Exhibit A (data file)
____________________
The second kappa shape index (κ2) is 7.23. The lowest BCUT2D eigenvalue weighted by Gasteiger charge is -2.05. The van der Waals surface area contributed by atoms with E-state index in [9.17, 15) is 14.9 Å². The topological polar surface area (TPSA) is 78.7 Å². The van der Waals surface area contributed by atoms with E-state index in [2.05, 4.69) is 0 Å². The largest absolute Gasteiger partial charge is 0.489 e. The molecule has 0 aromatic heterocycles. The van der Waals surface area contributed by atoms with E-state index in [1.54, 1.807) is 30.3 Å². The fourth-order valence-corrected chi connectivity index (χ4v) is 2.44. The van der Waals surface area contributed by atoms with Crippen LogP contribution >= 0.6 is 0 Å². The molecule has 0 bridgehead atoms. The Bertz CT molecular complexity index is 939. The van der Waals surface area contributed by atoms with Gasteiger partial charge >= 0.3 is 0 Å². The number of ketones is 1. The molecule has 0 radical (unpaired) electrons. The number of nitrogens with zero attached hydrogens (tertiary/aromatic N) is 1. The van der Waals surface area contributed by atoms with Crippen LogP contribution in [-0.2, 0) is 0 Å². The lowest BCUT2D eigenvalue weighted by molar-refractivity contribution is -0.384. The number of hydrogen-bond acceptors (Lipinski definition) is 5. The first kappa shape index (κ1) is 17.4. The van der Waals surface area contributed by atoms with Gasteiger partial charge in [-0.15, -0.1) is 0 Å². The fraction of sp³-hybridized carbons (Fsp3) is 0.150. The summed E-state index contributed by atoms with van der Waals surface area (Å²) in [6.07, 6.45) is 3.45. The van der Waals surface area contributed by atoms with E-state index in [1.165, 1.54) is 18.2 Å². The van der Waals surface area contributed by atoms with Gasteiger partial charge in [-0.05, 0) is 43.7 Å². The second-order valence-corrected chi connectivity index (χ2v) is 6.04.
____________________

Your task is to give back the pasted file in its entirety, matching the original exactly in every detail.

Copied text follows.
The second kappa shape index (κ2) is 7.23. The lowest BCUT2D eigenvalue weighted by Gasteiger charge is -2.05. The van der Waals surface area contributed by atoms with E-state index in [9.17, 15) is 14.9 Å². The topological polar surface area (TPSA) is 78.7 Å². The van der Waals surface area contributed by atoms with E-state index in [2.05, 4.69) is 0 Å². The largest absolute Gasteiger partial charge is 0.489 e. The molecule has 0 aromatic heterocycles. The van der Waals surface area contributed by atoms with E-state index in [1.54, 1.807) is 30.3 Å². The fourth-order valence-corrected chi connectivity index (χ4v) is 2.44. The van der Waals surface area contributed by atoms with Crippen LogP contribution >= 0.6 is 0 Å². The molecule has 0 bridgehead atoms. The Bertz CT molecular complexity index is 939. The van der Waals surface area contributed by atoms with Gasteiger partial charge >= 0.3 is 0 Å². The number of ketones is 1. The molecule has 0 radical (unpaired) electrons. The number of nitrogens with zero attached hydrogens (tertiary/aromatic N) is 1. The van der Waals surface area contributed by atoms with Crippen LogP contribution in [-0.2, 0) is 0 Å². The lowest BCUT2D eigenvalue weighted by molar-refractivity contribution is -0.384. The number of hydrogen-bond acceptors (Lipinski definition) is 5. The first kappa shape index (κ1) is 17.4. The van der Waals surface area contributed by atoms with Gasteiger partial charge in [-0.15, -0.1) is 0 Å². The fraction of sp³-hybridized carbons (Fsp3) is 0.150. The summed E-state index contributed by atoms with van der Waals surface area (Å²) in [6.07, 6.45) is 3.45. The van der Waals surface area contributed by atoms with E-state index in [1.165, 1.54) is 18.2 Å². The van der Waals surface area contributed by atoms with Gasteiger partial charge in [-0.05, 0) is 43.7 Å². The second-order valence-corrected chi connectivity index (χ2v) is 6.04.